At the interface between semiclassical analysis and numerical analysis of wave propagation problems

Lead Research Organisation: University of Bath
Department Name: Mathematical Sciences


Our understanding of wave propagation underpins several important technologies in everyday use. For example, WiFi and mobile phones use electromagnetic waves to transmit information, and the technologies in seismic and medical imaging use acoustic, elastic, and electromagnetic waves to obtain information about the ocean floor and the human body.

Over the last few years, the investigator has worked with, on the one hand, researchers interested in wave phenomena from a purely mathematical point of view (without any thought of applications), and, on the other hand, researchers interested primarily in improving how wave phenomena are simulated in applications (with this understanding then feeding into new technologies). This experience has uncovered huge untapped potential in the relationship between the theoretical aspects of wave propagation and the more-practical aspects, and this fellowship seeks to exploit this.

The overall goals are to (i) prove fundamental theoretical results about wave propagation, motivated by applications, and (ii) use these theoretical results to prove fundamental results about how wave propagation is simulated using computers, addressing long-standing open problems and developing new numerical methods that have the potential to change the technologies used in the huge variety of practical applications of wave propagation.

Planned Impact

Our understanding of acoustic, electromagnetic and elastic wave propagation is used in a plethora of technologies upon which our society depends, for example: radar, sonar, mobile phone technology, ultrasound, noise barriers on motorways, optical fibres, seismic imaging. The results of this Fellowship will enhance our understanding of wave phenomena, and thus ultimately contribute to improved technologies which will benefit the general public. In the short term, there are potential pathways to certain industrial applications (listed below) from several results this Fellowship seeks to obtain. In the longer term, results from this Fellowship will form the basis of future investigations into wave propagation problems.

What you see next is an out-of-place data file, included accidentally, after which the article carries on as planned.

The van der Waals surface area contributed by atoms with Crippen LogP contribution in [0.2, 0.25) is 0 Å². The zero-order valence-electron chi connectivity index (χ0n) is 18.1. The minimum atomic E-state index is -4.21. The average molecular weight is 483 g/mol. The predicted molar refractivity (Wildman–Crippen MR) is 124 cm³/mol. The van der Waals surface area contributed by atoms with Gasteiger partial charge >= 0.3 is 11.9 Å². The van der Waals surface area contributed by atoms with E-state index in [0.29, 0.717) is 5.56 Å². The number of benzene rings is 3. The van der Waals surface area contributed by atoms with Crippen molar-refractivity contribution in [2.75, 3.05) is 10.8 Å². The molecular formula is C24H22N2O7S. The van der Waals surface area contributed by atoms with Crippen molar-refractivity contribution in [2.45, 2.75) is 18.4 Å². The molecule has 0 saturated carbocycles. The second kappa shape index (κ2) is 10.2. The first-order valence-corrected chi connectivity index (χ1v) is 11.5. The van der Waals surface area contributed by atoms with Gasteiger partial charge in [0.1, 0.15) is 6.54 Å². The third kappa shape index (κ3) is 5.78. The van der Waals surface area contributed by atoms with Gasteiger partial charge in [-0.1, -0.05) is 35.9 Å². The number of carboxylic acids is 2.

Examples of short-term potential industrial impacts of this Fellowship include the following.

- Medical imaging: ultrasound. Boundary integral equations are currently used in the simulation of high-frequency acoustic waves used in ultrasound. The new integral-equation formulations of the Fellowship therefore have the potential to make these high-frequency ultrasound simulations faster and more reliable.

- Medical imaging: microwaves. A particular example of the use of electromagnetic waves in medical imaging is the use of microwaves to diagnose strokes. The new methods of the Fellowship for the fast numerical solution of the electromagnetic waves will be able to simulate microwaves travelling through the brain, and so they have the potential to make this diagnosis process faster and more reliable.

-Seismic imaging. The seismic imaging community currently use time-domain solvers to simulate the elastic waves used in imaging technologies, but there is an ongoing "quest" for an optimal frequency-domain solver. There is strong precedent for extending Helmholtz solvers to frequency-domain elastic waves, and thus the methods of the Fellowship for the Helmholtz equation with variable wave speed will generate huge interest in this area.


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Diwan G (2019) Can coercive formulations lead to fast and accurate solution of the Helmholtz equation? in Journal of Computational and Applied Mathematics

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Galkowski J (2019) Wavenumber-Explicit Regularity Estimates on the Acoustic Single- and Double-Layer Operators in Integral Equations and Operator Theory

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Moiola A (2019) Acoustic transmission problems: Wavenumber-explicit bounds and resonance-free regions in Mathematical Models and Methods in Applied Sciences